Clinically, sarcopenia is classified as a loss of fat-free mass which is two standard-deviations below normal reference values. It is generally diagnosed as a mixed criterion score of:

  1. Low muscle mass (skeletal mass index)
  2. Low muscle strength
  3. Low physical performance

One diagnostic tool is an SMI (defined as the appendicular skeletal muscle mass/height²) of under 7.26 kg/m² for men or 5.45 kg/m² for women [4]. Another diagnostic tool is a calculation of percentage skeletal muscle mass (total muscle mass/weight × 100). These are typically assessed using a DEXA measurement.

Fixing the Problem: Is there anything we can do?

Although ageing is an inevitable process, it doesn’t mean that we can’t improve quality of life in older adults by offsetting the decline in muscle mass. It is even possible with the correct strategies to improving it. And one possible intervention that may help to boost muscle mass, strength and independence could be that of creatine supplementation.

Creatine Supplementation – A Novel Intervention for Sarcopenia?

As you’ll be well aware as a regular listener of the podcasts/reader of this website, creatine provides rapid energy substrate to skeletal tissue, and by doing so assist in athletic performance. That part is pretty much unquestionable. It does so via a number of mechanisms including augmentation of muscle strength and power output, high-intensity tolerance and cognitive abilities amongst many other performance-related variables. Creatine is one of the most popular and robustly studied supplements in athletic populations. Its efficacy is pretty much undisputed.

Emerging clinical research suggests that creatine supplementation might not just be for athletes as it may also be an effective treatment for sarcopenia. It has been shown to improve musculoskeletal health by increasing functional strength, increasing resistance to fatigue and improving the ability to perform active daily living tasks.

And although a number of mechanisms by which creatine might offset muscle loss in older adults, the most likely seems to be that it is closely related to creatine kinase (CK) activity, and thus can potentially help to elevate muscle strength and endurance.

Creatine levels are lower in older adults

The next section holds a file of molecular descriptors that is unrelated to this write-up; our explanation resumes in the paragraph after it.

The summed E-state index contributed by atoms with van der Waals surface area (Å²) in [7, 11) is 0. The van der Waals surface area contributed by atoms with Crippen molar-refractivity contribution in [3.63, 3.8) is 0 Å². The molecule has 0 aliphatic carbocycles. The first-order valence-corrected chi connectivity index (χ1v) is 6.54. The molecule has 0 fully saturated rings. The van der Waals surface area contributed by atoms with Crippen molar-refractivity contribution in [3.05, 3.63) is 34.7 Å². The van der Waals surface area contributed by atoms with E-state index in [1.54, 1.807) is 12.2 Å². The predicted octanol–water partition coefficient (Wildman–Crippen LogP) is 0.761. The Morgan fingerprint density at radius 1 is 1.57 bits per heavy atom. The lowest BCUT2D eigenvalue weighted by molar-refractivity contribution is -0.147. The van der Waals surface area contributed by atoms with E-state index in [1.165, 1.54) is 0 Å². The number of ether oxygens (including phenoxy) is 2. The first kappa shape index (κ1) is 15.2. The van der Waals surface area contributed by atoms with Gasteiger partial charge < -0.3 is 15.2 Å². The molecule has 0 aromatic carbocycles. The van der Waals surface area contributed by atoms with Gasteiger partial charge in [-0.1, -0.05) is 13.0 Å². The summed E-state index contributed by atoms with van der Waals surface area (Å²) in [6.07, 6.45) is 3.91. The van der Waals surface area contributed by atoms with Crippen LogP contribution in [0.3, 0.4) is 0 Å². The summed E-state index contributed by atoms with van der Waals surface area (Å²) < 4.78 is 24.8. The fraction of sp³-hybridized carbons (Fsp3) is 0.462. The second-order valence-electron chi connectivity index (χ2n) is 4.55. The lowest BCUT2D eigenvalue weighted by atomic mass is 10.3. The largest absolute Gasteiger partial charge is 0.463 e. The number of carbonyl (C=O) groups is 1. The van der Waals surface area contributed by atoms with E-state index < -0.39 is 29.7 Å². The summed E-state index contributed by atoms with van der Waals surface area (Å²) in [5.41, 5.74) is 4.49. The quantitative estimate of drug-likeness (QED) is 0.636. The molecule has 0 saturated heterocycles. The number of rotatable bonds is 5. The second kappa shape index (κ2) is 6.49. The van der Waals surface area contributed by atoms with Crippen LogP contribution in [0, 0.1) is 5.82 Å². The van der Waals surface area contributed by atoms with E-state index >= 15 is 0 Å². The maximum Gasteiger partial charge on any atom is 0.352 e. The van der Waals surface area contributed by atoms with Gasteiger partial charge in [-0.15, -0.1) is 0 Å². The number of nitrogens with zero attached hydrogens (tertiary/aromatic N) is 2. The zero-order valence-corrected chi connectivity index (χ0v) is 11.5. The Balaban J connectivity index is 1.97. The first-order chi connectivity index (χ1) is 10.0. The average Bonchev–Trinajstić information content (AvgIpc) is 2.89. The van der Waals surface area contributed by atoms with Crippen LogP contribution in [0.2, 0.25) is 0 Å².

Because creatine is stored mostly in skeletal muscle tissue, a loss of muscle means a reduced storage capacity for creatine.

Essentially, less muscle means less creatine. And more muscle mass means potential for more creatine. creatine has a direct impact on immediate energy provision, this too will be affected.

There’s a decreased absorption of creatine in older adults

The main difference in age-related absorption of creatine, is that intramuscular content does not increase at the rate of a younger person [5]. Older adults just don’t seem to take it up into tissue as younger adults will.

One research study that discussed current theories relating to creatine therapy for sarcopenia suggested that because of decreased absorption, “ timing and dosage of creatine supplementation may be important factors for ageing muscle accretion” [6].

The authors went on to offer that the long-term effects of different creatine application strategies on ageing muscle are relatively unknown, but that different dosing and timing may be important factors as well.

Another study went as far as saying that the actual timing of creatine supplementation may be more important than total intake. And that current evidence points to ingesting the compound proximate to resistance training to maximize tissue absorption [7].

Creatine improves lean mass when combined with strength training

There are an ever-increasing number of studies showing that adding creatine supplementation to a strength training program can improve lean mass and delay sarcopenia-related muscle loss.

A 2016 study published in the Journal of Cachexia, Sarcopenia and Muscle [8] found that when combined with a 12-week strength training program, 5 g per day of creatine monohydrate significantly boosted lean mass.

In the study, participants were asked to take part in a general resistance training protocol involving major muscle groups. Some of the group were asked to take creatine and others were given a placebo.